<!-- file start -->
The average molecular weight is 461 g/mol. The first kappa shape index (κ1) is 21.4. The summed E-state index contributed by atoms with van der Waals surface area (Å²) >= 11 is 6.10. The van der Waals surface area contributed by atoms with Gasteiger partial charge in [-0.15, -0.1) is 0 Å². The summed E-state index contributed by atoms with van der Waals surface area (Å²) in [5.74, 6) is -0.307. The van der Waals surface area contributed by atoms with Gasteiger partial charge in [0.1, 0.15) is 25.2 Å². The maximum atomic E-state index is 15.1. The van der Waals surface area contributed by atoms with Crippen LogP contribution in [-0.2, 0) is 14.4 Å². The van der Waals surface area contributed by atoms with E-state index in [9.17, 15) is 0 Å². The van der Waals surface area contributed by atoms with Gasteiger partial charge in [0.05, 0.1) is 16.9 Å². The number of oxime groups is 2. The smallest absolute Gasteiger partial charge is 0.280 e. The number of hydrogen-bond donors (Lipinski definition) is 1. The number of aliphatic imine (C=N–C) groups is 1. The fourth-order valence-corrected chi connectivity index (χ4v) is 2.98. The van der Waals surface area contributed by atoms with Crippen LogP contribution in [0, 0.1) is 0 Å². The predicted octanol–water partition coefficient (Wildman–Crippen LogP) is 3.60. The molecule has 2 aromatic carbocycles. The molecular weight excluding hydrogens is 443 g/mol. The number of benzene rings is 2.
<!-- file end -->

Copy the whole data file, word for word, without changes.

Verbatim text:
The average molecular weight is 461 g/mol. The first kappa shape index (κ1) is 21.4. The summed E-state index contributed by atoms with van der Waals surface area (Å²) >= 11 is 6.10. The van der Waals surface area contributed by atoms with Gasteiger partial charge in [-0.15, -0.1) is 0 Å². The summed E-state index contributed by atoms with van der Waals surface area (Å²) in [5.74, 6) is -0.307. The van der Waals surface area contributed by atoms with Gasteiger partial charge in [0.1, 0.15) is 25.2 Å². The maximum atomic E-state index is 15.1. The van der Waals surface area contributed by atoms with Crippen LogP contribution in [-0.2, 0) is 14.4 Å². The van der Waals surface area contributed by atoms with E-state index in [9.17, 15) is 0 Å². The van der Waals surface area contributed by atoms with Gasteiger partial charge in [0.05, 0.1) is 16.9 Å². The number of oxime groups is 2. The smallest absolute Gasteiger partial charge is 0.280 e. The number of hydrogen-bond donors (Lipinski definition) is 1. The number of aliphatic imine (C=N–C) groups is 1. The fourth-order valence-corrected chi connectivity index (χ4v) is 2.98. The van der Waals surface area contributed by atoms with Crippen LogP contribution in [0, 0.1) is 0 Å². The predicted octanol–water partition coefficient (Wildman–Crippen LogP) is 3.60. The molecule has 2 aromatic carbocycles. The molecular weight excluding hydrogens is 443 g/mol. The number of benzene rings is 2.